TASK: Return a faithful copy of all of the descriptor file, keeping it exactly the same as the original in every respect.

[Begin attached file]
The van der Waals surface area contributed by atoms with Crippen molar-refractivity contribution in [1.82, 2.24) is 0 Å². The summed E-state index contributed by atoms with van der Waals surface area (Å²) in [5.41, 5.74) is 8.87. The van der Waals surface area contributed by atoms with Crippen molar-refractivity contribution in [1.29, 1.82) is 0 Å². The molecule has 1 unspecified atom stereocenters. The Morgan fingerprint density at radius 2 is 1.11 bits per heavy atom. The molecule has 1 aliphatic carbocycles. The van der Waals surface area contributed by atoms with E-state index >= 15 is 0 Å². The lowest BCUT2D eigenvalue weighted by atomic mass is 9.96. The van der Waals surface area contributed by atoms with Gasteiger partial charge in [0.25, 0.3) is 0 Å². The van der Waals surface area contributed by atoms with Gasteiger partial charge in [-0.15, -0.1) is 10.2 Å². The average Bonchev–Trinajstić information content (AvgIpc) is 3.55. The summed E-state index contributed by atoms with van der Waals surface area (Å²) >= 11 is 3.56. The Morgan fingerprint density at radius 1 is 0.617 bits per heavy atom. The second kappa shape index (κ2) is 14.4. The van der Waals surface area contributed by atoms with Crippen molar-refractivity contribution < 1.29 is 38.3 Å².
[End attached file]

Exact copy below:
The van der Waals surface area contributed by atoms with Crippen molar-refractivity contribution in [1.82, 2.24) is 0 Å². The summed E-state index contributed by atoms with van der Waals surface area (Å²) in [5.41, 5.74) is 8.87. The van der Waals surface area contributed by atoms with Crippen molar-refractivity contribution in [1.29, 1.82) is 0 Å². The molecule has 1 unspecified atom stereocenters. The Morgan fingerprint density at radius 2 is 1.11 bits per heavy atom. The molecule has 1 aliphatic carbocycles. The van der Waals surface area contributed by atoms with E-state index >= 15 is 0 Å². The lowest BCUT2D eigenvalue weighted by atomic mass is 9.96. The van der Waals surface area contributed by atoms with Gasteiger partial charge in [0.25, 0.3) is 0 Å². The van der Waals surface area contributed by atoms with Gasteiger partial charge in [-0.15, -0.1) is 10.2 Å². The average Bonchev–Trinajstić information content (AvgIpc) is 3.55. The summed E-state index contributed by atoms with van der Waals surface area (Å²) >= 11 is 3.56. The Morgan fingerprint density at radius 1 is 0.617 bits per heavy atom. The second kappa shape index (κ2) is 14.4. The van der Waals surface area contributed by atoms with Crippen molar-refractivity contribution < 1.29 is 38.3 Å².